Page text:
Thursday, October 23, 2008

An Interesting Stable Oxonium Ion


The textbooks all say that hydronium ion is a strong acid, and the alkyl analog should also be very reactive. However, oxatriquinane turns out to be quite stable. One might think that it should be a powerful electrophile and react with even weak nucleophiles like water, but when boiled in water for 72 hours there was still no sign of decomposition.

Another thing I found rather satisfying is that all the chemistry used to prepare this compound is routine for a sophomore organic chemistry class. It starts with treating cyclonona-1,4,7-triene with MCPBA to form an epoxide. The epoxide is opened by reacting with LiAlH4 ( a nucleophilic hydride ion) . Reacting the resulting alcohol with iodine (I2) leads to an intramolecular halohydrin reaction. The iodine is removed with Raney Nickel. Finally, the compound is treated with HBr which protonates the remaining alkene. The oxygen bonds to the resulting carbocation to give the bromide salt of oxatriquinane.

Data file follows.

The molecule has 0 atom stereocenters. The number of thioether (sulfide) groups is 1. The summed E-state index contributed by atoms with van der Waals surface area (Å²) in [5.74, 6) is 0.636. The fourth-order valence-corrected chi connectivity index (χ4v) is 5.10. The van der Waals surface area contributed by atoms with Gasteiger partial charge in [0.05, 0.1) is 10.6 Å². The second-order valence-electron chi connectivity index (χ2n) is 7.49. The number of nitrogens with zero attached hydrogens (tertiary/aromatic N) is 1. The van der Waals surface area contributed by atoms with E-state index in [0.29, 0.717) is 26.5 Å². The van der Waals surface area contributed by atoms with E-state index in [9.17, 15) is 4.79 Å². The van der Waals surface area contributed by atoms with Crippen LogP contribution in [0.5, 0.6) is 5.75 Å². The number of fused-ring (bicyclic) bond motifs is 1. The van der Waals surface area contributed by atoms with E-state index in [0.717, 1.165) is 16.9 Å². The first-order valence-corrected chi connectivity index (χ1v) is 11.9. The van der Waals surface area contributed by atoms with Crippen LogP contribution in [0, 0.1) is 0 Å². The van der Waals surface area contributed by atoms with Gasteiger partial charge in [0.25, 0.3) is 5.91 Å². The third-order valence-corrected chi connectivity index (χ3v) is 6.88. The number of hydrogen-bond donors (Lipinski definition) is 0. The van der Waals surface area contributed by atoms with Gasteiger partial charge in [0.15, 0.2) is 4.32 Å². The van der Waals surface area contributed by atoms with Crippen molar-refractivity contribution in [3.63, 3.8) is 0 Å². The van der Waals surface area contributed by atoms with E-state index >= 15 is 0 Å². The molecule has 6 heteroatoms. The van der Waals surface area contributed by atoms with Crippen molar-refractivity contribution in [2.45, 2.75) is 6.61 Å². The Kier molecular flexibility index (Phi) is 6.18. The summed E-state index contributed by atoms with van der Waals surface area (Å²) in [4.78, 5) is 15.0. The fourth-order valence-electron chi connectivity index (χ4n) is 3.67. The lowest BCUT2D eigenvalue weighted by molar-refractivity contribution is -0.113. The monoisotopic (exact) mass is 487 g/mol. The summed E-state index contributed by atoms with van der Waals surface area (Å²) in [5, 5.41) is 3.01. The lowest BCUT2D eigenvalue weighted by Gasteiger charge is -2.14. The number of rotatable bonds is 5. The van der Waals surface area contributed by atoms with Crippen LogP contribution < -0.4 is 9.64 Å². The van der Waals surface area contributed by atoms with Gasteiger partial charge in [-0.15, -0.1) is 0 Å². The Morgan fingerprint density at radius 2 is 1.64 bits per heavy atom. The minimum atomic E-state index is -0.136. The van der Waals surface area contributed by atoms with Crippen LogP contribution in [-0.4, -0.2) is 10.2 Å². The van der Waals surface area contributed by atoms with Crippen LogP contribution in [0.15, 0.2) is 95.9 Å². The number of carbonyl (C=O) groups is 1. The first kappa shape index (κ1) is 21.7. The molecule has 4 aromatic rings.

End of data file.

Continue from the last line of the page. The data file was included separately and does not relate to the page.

The bromide salt could not be crystallized, so they used simple ion exchange to replace it with hexafluorophosphate ion or hexafluoroantimonate. The ion proved quite stable - they were able to measure the NMR in D2O, and even recrystallize from water. Weak nucleophiles such as water, alcohols or iodide ion did not react with oxatriquinane. On the other hand, nucleophiles like hydroxide, cyanide and azide quickly reacted.


Mark Mascal, Nema Hafezi, Nabin K Meher, James C Fettinger(2008) Oxatriquinane and Oxatriquinacene: Extraordinary Oxonium Ions J. Am. Chem. Soc., 130(41), 13532-13533. DOI: 10.1021/ja805686u

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